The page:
‘Who’s going to watch their children?’: Child care staffing shortage significantly cutting access
Published 12:10 am Sunday, February 6, 2022
SALISBURY — Local child care centers are facing staffing shortages, long waitlists, aid that will run out and no immediate solution to provide enough slots for the number of children who need care.
The most recent problems started in March 2020 when centers closed and significantly cut the number of children they were serving as more kids were kept home.
The North Carolina Department of Health and Human Services says the number of child care sites has been declining for several years, but the number of employees remained relatively steady until mid 2020 — when the number of workers began declining from more than 40,000 to about 37,000.
Partners in Learning furloughed 75% of its employees in 2020. They collected enhanced unemployment, and the nonprofit gradually brought back staff, but by then some had already moved on. Executive Director Norma Honeycutt said PIL has not been able to completely rebuild its staff since.
Cornerstone Child Development Center, the largest child care provider in the county with five locations, avoided furloughing employees and instead used the period of low enrollment for lesson planning and deep cleaning among other alternate tasks.
Cornerstone CDC Executive Director Michelle Macon said the organization wanted to protect its workers, but it has still experienced trouble with staffing. Cornerstone opened its China Grove center in March 2020, right before restrictions and lockdowns began.
Increasing wages in other jobs have tamped down the ability of centers to provide competitive wages. One problem is the centers can’t afford to push wages higher. Many are nonprofits and try to provide affordable care. If care is too expensive, it’s not viable for parents to enroll their kids.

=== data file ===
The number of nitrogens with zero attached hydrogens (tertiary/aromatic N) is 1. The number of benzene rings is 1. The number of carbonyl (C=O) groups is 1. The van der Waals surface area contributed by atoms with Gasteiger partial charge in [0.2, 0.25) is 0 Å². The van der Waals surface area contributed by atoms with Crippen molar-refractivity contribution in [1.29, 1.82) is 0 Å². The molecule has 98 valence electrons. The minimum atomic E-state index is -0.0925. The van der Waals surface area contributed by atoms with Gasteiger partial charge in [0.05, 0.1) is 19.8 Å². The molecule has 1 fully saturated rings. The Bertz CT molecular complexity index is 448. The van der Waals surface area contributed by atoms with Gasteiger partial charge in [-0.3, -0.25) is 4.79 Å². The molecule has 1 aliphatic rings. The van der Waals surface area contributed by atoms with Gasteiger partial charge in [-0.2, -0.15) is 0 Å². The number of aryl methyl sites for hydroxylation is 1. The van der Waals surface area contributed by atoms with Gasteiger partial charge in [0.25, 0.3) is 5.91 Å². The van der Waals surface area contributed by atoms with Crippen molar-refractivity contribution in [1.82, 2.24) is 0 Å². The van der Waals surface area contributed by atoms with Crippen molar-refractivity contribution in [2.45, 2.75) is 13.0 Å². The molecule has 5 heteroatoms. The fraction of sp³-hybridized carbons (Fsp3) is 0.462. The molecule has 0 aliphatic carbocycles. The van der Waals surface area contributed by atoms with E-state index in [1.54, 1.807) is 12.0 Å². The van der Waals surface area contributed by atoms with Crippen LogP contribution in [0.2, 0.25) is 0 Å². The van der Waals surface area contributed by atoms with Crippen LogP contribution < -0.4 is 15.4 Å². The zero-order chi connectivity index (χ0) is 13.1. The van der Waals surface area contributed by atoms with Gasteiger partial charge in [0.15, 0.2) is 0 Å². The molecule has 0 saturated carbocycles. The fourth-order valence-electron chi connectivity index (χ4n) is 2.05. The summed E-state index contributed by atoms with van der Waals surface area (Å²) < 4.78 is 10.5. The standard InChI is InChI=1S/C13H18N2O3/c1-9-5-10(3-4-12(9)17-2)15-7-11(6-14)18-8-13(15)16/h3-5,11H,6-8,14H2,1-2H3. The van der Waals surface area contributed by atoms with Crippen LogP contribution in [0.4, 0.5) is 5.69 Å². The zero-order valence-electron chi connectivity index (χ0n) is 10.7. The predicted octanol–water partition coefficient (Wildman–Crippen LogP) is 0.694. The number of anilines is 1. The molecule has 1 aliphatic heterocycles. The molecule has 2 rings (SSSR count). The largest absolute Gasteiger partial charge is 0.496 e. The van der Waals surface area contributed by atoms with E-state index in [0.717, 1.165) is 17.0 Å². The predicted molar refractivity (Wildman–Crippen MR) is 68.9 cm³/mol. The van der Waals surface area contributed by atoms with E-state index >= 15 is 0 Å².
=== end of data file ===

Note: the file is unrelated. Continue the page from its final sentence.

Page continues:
Providers are also having problems with the background check process. Several centers told the Post it can take more than a month to get an employee through the background check system required to hire child care workers. By the time a prospective employee is fingerprinted and cleared they may have found another job.
Child care is heavily regulated and follows ratios for adults to children. That’s why lower staffing levels mean centers can not care for as many children.
St. John’s Child Development Center Executive Director Paula Levianu said the center could care for about 160-170 children before the pandemic, but now the center can only take about 110.
Partners in learning has rebuilt most of its capacity and is caring for 190 students between its two sites, down from 240 pre-pandemic.
Cornerstone currently serves 260 children, but it could serve 400 if the organization was staffed to capacity. All five of Cornerstone’s centers have waitlists — a situation that would persist even if they were staffed to capacity.
Levianu could not give an exact number for St. John’s waitlist, but the forecast given to parents asking about care is at least three months before any spots are available. The center gets two to three calls a day, and sometimes parents beg for spots for their children.
“It’s extensive in all the age levels, from infants to 4 and 5-year-olds,” Levianu said.